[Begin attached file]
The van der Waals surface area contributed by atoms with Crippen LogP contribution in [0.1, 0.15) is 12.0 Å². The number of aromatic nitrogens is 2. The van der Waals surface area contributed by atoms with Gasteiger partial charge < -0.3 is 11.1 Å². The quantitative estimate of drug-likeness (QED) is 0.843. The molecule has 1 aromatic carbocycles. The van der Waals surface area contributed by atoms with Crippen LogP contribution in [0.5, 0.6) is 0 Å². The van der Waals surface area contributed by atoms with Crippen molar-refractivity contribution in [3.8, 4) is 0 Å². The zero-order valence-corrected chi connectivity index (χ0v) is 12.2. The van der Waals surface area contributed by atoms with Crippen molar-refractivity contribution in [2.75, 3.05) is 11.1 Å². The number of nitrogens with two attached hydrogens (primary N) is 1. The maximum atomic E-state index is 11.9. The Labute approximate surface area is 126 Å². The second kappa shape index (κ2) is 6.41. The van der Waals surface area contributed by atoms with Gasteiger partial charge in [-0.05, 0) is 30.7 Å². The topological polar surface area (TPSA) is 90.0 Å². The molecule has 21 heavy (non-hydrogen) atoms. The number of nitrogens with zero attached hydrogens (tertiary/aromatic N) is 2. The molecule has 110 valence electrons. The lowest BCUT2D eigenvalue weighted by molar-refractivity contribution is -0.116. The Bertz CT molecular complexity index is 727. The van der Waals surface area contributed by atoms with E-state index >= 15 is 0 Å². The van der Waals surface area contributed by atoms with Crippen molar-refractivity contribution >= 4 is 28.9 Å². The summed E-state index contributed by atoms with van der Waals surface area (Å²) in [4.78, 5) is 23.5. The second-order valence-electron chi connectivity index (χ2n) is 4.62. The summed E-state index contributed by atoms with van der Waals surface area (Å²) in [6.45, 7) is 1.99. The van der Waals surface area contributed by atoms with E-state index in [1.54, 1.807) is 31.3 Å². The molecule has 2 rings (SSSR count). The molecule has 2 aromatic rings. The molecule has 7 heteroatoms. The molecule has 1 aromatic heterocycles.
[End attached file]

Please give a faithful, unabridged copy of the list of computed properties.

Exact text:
The van der Waals surface area contributed by atoms with Crippen LogP contribution in [0.1, 0.15) is 12.0 Å². The number of aromatic nitrogens is 2. The van der Waals surface area contributed by atoms with Gasteiger partial charge < -0.3 is 11.1 Å². The quantitative estimate of drug-likeness (QED) is 0.843. The molecule has 1 aromatic carbocycles. The van der Waals surface area contributed by atoms with Crippen LogP contribution in [0.5, 0.6) is 0 Å². The van der Waals surface area contributed by atoms with Crippen molar-refractivity contribution in [3.8, 4) is 0 Å². The zero-order valence-corrected chi connectivity index (χ0v) is 12.2. The van der Waals surface area contributed by atoms with Crippen molar-refractivity contribution in [2.75, 3.05) is 11.1 Å². The number of nitrogens with two attached hydrogens (primary N) is 1. The maximum atomic E-state index is 11.9. The Labute approximate surface area is 126 Å². The second kappa shape index (κ2) is 6.41. The van der Waals surface area contributed by atoms with Gasteiger partial charge in [-0.05, 0) is 30.7 Å². The topological polar surface area (TPSA) is 90.0 Å². The molecule has 21 heavy (non-hydrogen) atoms. The number of nitrogens with zero attached hydrogens (tertiary/aromatic N) is 2. The molecule has 110 valence electrons. The lowest BCUT2D eigenvalue weighted by molar-refractivity contribution is -0.116. The Bertz CT molecular complexity index is 727. The van der Waals surface area contributed by atoms with E-state index >= 15 is 0 Å². The van der Waals surface area contributed by atoms with Crippen molar-refractivity contribution >= 4 is 28.9 Å². The summed E-state index contributed by atoms with van der Waals surface area (Å²) in [4.78, 5) is 23.5. The second-order valence-electron chi connectivity index (χ2n) is 4.62. The summed E-state index contributed by atoms with van der Waals surface area (Å²) in [6.45, 7) is 1.99. The van der Waals surface area contributed by atoms with E-state index in [1.54, 1.807) is 31.3 Å². The molecule has 2 rings (SSSR count). The molecule has 2 aromatic rings. The molecule has 7 heteroatoms. The molecule has 1 aromatic heterocycles.